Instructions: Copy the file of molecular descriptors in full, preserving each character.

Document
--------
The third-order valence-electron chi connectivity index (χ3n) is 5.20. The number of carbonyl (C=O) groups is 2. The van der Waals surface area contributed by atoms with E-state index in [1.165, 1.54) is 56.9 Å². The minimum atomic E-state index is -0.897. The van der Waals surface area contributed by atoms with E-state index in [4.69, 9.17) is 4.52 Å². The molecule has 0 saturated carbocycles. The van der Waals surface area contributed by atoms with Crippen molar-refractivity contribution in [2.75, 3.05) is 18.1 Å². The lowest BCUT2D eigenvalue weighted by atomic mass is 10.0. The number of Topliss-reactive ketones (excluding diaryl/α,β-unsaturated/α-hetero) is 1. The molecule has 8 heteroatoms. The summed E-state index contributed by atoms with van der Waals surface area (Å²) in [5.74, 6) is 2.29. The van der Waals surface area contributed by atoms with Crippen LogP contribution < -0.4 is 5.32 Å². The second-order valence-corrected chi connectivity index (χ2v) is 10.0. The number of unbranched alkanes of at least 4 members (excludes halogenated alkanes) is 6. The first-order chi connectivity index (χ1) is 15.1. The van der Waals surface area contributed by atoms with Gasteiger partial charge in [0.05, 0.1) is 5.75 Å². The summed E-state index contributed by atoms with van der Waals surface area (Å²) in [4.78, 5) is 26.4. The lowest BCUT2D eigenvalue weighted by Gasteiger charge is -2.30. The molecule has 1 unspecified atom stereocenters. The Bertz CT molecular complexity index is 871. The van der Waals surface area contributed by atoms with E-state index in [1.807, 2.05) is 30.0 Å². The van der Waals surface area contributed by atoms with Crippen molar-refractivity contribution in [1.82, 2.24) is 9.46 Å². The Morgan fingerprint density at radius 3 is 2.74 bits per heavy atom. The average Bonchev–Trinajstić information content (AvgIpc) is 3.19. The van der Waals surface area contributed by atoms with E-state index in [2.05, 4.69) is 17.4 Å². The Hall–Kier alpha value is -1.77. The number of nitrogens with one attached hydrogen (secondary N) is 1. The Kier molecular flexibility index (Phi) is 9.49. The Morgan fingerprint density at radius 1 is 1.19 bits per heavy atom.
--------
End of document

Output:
The third-order valence-electron chi connectivity index (χ3n) is 5.20. The number of carbonyl (C=O) groups is 2. The van der Waals surface area contributed by atoms with E-state index in [1.165, 1.54) is 56.9 Å². The minimum atomic E-state index is -0.897. The van der Waals surface area contributed by atoms with E-state index in [4.69, 9.17) is 4.52 Å². The molecule has 0 saturated carbocycles. The van der Waals surface area contributed by atoms with Crippen molar-refractivity contribution in [2.75, 3.05) is 18.1 Å². The lowest BCUT2D eigenvalue weighted by atomic mass is 10.0. The number of Topliss-reactive ketones (excluding diaryl/α,β-unsaturated/α-hetero) is 1. The molecule has 8 heteroatoms. The summed E-state index contributed by atoms with van der Waals surface area (Å²) in [5.74, 6) is 2.29. The van der Waals surface area contributed by atoms with Crippen LogP contribution < -0.4 is 5.32 Å². The second-order valence-corrected chi connectivity index (χ2v) is 10.0. The number of unbranched alkanes of at least 4 members (excludes halogenated alkanes) is 6. The first-order chi connectivity index (χ1) is 15.1. The van der Waals surface area contributed by atoms with Gasteiger partial charge in [0.05, 0.1) is 5.75 Å². The summed E-state index contributed by atoms with van der Waals surface area (Å²) in [4.78, 5) is 26.4. The lowest BCUT2D eigenvalue weighted by Gasteiger charge is -2.30. The molecule has 1 unspecified atom stereocenters. The Bertz CT molecular complexity index is 871. The van der Waals surface area contributed by atoms with E-state index in [1.807, 2.05) is 30.0 Å². The van der Waals surface area contributed by atoms with Crippen molar-refractivity contribution in [1.82, 2.24) is 9.46 Å². The Morgan fingerprint density at radius 3 is 2.74 bits per heavy atom. The average Bonchev–Trinajstić information content (AvgIpc) is 3.19. The van der Waals surface area contributed by atoms with E-state index in [2.05, 4.69) is 17.4 Å². The Hall–Kier alpha value is -1.77. The number of nitrogens with one attached hydrogen (secondary N) is 1. The Kier molecular flexibility index (Phi) is 9.49. The Morgan fingerprint density at radius 1 is 1.19 bits per heavy atom.